Building A Pipeline Of Diverse Talent And Innovation To End Global Hunger
The COVID-19 crisis has compounded and amplified many urgent societal challenges – not the least of which is the critical need to address hunger, poverty, and malnutrition. In February, 24 World Food Prize Laureates released a powerful call to U.S. leadership to take three actions that will move us toward a well-nourished world. I would like to propose a fourth – we must invest in building a pipeline of diverse talent and innovation to end global hunger.
At Iowa State University, our response to COVID-19 and the many other challenges of the past year has underscored our land-grant ideals – creativity and innovation are our way forward; and for innovation to occur, we must have a welcoming and inclusive environment that empowers diverse individuals to share and apply their talent. As the first woman president of Iowa State University, I am proud to be the active expression of this ideal. I have made it a priority to expand the table and include diverse talent from underrepresented groups so a diversity of ideas and approaches can be heard.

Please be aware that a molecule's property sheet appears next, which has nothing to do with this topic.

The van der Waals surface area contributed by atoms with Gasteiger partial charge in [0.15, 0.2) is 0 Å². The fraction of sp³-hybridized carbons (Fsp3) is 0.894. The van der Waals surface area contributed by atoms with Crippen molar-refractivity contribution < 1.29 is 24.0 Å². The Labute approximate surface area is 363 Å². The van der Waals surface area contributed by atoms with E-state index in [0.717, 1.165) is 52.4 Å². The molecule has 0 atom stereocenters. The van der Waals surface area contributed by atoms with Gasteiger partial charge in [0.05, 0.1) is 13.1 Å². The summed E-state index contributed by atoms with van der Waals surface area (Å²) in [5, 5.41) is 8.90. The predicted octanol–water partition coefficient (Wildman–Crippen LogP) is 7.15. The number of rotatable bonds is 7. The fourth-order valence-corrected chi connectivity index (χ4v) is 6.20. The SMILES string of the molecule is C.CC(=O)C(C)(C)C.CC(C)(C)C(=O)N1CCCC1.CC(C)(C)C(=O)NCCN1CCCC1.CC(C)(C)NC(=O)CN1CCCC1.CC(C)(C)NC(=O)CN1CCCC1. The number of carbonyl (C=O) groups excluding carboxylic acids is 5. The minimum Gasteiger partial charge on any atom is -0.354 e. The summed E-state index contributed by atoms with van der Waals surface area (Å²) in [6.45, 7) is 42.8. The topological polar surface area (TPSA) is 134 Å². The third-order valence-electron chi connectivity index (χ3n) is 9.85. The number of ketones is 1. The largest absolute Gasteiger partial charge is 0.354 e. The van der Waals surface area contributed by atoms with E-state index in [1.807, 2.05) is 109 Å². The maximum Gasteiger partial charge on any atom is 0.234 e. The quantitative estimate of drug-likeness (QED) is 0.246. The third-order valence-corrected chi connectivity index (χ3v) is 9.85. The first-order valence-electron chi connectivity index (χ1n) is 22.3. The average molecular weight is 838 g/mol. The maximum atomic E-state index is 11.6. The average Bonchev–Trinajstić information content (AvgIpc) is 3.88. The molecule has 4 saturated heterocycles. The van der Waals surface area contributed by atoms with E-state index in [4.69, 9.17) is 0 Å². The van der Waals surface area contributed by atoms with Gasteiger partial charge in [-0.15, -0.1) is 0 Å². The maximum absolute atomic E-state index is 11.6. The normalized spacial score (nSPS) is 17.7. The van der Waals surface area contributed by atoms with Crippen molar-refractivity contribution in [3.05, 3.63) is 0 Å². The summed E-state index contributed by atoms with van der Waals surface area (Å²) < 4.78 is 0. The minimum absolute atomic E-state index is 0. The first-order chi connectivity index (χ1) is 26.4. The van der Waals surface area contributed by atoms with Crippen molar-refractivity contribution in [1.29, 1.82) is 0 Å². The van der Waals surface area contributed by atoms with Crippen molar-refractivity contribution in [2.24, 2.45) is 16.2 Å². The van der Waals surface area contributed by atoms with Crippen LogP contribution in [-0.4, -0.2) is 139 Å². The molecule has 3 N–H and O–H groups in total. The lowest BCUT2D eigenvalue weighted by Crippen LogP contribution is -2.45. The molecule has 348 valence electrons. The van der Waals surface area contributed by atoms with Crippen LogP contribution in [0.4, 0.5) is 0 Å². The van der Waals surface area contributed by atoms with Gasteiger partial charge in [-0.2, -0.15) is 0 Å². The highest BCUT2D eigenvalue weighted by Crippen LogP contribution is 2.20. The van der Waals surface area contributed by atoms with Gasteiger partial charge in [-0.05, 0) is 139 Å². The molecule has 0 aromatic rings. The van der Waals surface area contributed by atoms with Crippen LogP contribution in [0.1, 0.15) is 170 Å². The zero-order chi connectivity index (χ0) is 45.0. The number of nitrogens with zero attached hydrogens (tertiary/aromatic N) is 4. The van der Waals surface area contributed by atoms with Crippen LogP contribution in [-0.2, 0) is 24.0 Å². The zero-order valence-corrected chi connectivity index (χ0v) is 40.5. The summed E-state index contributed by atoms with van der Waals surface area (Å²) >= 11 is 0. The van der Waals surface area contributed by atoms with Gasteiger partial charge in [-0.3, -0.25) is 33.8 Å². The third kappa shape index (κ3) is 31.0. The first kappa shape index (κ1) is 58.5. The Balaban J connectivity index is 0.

This year will mark the 10th anniversary of Iowa State University’s partnership with the World Food Prize Foundation to hold the annual Iowa Youth Institute. This event brings together more than 300 Iowa high school students to engage with our Iowa State faculty experts on global challenges. Top students at the Iowa Youth Institute have the opportunity to advance to the Global Youth Institute. Whether they want to follow in the footsteps of Dr. Norman Borlaug or chart their own path, students are encouraged to see themselves as having the innovative spirit to be a future “hunger fighter.”
More broadly, our Innovate at Iowa State initiative is opening up the world of innovation to students from all backgrounds, majors and skill sets. At our new Student Innovation Center, students from any discipline can collaborate with their peers and faculty mentors to design, build, and test their ideas. Our goal is to allow our students to express their bold ideas, take risks, and turn setbacks into creative solutions – some of which will focus on issues of food security.
The complexities of global hunger, poverty, and malnutrition are far too great for a single expert or discipline to address alone. We need to invite everyone with a passion for this cause to put their creativity to the test. By building a pipeline of diverse talent and innovation, the best ideas will move us toward a well-nourished world, even if those ideas come from surprising places.